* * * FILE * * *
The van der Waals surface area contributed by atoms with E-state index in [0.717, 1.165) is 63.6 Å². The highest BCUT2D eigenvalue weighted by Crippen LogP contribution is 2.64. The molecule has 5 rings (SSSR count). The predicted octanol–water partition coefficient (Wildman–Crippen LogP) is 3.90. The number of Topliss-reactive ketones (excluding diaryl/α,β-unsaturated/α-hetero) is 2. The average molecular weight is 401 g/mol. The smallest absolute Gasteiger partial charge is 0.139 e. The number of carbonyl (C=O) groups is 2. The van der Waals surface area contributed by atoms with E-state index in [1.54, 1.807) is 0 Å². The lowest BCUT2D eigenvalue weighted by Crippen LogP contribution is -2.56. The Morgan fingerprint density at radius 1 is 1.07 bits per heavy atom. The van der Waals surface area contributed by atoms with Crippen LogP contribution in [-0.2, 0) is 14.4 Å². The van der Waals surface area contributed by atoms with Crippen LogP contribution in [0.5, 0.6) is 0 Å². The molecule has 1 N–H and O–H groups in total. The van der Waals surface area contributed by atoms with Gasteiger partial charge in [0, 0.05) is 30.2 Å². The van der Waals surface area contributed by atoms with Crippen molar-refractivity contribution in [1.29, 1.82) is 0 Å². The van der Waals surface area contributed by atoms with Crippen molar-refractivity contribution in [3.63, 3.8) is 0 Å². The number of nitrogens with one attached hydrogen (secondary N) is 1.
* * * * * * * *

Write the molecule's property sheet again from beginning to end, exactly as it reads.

The van der Waals surface area contributed by atoms with E-state index in [0.717, 1.165) is 63.6 Å². The highest BCUT2D eigenvalue weighted by Crippen LogP contribution is 2.64. The molecule has 5 rings (SSSR count). The predicted octanol–water partition coefficient (Wildman–Crippen LogP) is 3.90. The number of Topliss-reactive ketones (excluding diaryl/α,β-unsaturated/α-hetero) is 2. The average molecular weight is 401 g/mol. The smallest absolute Gasteiger partial charge is 0.139 e. The number of carbonyl (C=O) groups is 2. The van der Waals surface area contributed by atoms with E-state index in [1.54, 1.807) is 0 Å². The lowest BCUT2D eigenvalue weighted by Crippen LogP contribution is -2.56. The Morgan fingerprint density at radius 1 is 1.07 bits per heavy atom. The van der Waals surface area contributed by atoms with Crippen LogP contribution in [-0.2, 0) is 14.4 Å². The van der Waals surface area contributed by atoms with Crippen LogP contribution in [0.5, 0.6) is 0 Å². The molecule has 1 N–H and O–H groups in total. The van der Waals surface area contributed by atoms with Gasteiger partial charge in [0, 0.05) is 30.2 Å². The van der Waals surface area contributed by atoms with Crippen molar-refractivity contribution in [1.29, 1.82) is 0 Å². The van der Waals surface area contributed by atoms with Crippen molar-refractivity contribution in [3.63, 3.8) is 0 Å². The number of nitrogens with one attached hydrogen (secondary N) is 1.